James McMurtry: Complicated Game

JamesMcMurtryComplicatedGameLPartJames McMurtry
Complicated Game
(Complicated Game)
4.5 out of 5 stars

“Honey don’t you be yelling at me while I’m cleaning my gun.” In lesser hands, an opening line like that might signal a shallow, stereotypical piece of country-rock bombast was on its way. Good thing then the line in question is the kick-off for James McMurtry’s new album Complicated Game, which trades in honesty, humor, eloquence, and integrity every step of the way.

Those qualities are what folks have come to expect of McMurtry, whose literary background rarely shows itself via ten-cent words or elaborate metaphors.  Yet read between the lines of his songs and you’ll notice how he tells seemingly simple stories that both resonate on a personal level and manage to touch on larger themes and social issues as deftly as any protest singer.

In the case of the line mentioned above, it begins “Copper Canteen,” a sneakily moving meditation on marriage. Accompanied by brooding strings, McMurtry crawls inside an ornery narrator through lived-in details: chopping wood, shoveling sidewalks, and marking time “through a series of Chevys and Fords.” Amidst the routine, he watches his local store marginalized by “big boxes” and laments the unknown future. For all his tough talk though, the embrace of his wife in the dark is the one thing that keeps him pushing against the tide.

That’s just the first of the effortless epics that McMurtry spins on Complicated Game, his first full-length since 2008’s Just Us Kids. If there is a twist this time around, it’s that he spends a bit more time than on previous releases on romance, even if that word seems far too flowery for the hard truths and small victories that characterize most of the relationships depicted here.

McMurtry prefers to undercut any creeping sentiment with bittersweet touches. “You Got To Me” doesn’t skimp on the adulation, but it comes on behalf of a girl who’s long since departed the narrator’s lonely life. “She Loves Me” may seem from the title like a flat-out love song, and it’s even embellished by some doo-wop flavor, but the swooning is mitigated by the fact that the “she” in question is carrying on another tryst while the protagonist is away. And while it’s not for sure that the stone-faced and chilling closing track “Cutter” references a failed relationship, the inner demons it displays seem to negate the benevolence of love in any form.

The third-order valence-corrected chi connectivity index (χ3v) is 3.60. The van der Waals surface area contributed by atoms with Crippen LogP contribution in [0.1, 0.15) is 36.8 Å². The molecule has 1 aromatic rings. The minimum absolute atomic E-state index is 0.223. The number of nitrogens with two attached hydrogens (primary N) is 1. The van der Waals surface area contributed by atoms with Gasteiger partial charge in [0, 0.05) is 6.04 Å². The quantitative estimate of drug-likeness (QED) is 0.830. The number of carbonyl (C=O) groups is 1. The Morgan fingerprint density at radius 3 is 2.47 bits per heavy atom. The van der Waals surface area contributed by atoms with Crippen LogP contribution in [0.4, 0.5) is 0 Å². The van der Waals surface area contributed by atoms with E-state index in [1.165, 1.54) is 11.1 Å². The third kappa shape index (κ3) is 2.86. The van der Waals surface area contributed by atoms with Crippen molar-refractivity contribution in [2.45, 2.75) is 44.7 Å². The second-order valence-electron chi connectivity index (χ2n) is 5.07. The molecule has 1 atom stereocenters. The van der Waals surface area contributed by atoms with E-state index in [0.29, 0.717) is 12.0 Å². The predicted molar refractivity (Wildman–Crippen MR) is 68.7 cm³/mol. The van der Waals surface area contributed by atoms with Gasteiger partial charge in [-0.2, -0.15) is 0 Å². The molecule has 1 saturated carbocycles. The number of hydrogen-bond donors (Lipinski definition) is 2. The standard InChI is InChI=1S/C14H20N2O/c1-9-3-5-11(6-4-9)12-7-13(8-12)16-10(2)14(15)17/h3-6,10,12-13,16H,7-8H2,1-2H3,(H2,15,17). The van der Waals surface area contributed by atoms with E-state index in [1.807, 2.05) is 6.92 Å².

While Complicated Game tends to be a somber, contemplative musical affair, it leaves room for some feistier romps. “Forgotten Coast” is a bluesy boogie featuring Derek Trucks on slide guitar. And “How’m I Gonna Find You Now” is a banjo-fueled adrenaline-pumper reminiscent of Bruce Springsteen’s “Open All Night”; both feature half-cocked heroes on an all-night ride to possibly find their girl and definitely find some trouble.

McMurtry gets to flash some fast-talking lyrical skills on that track, but he’s just as affecting when he’s playing characters struggling to stay resilient in the face of the unbearable pressure. Those characters include the war vet who finds the futility of farming life pushing him back to reenlistment in “South Dakota”, or the put-upon fishermen scraping to get by in “Carlisle’s Haul.” As much as despair would seem like the most sensible option in these songs, hope persists, or, as McMurtry puts it, “At the end of the rope there’s a little more rope most times.”

McMurtry brings all of the album’s disparate themes together on the beautiful “Long Island Sound.” Over traditional Irish instruments like Uilleann pipes and low whistles, McMurtry intones a chantey about a Tulsa native who finds himself, much to his bemusement and ambivalence, living with his kids in the New York City suburbs, a soccer Dad buying rounds for the “strangers, the Mets and the Rangers” while musing about a long-ago love singing hymns in an Oklahoma church. Life is indeed a Complicated Game on James McMurty’s latest. It’s an album that shows again and again that very few songwriters on this planet illuminate the oft-unfair rules of this game or the inner workings of the players quite like he can.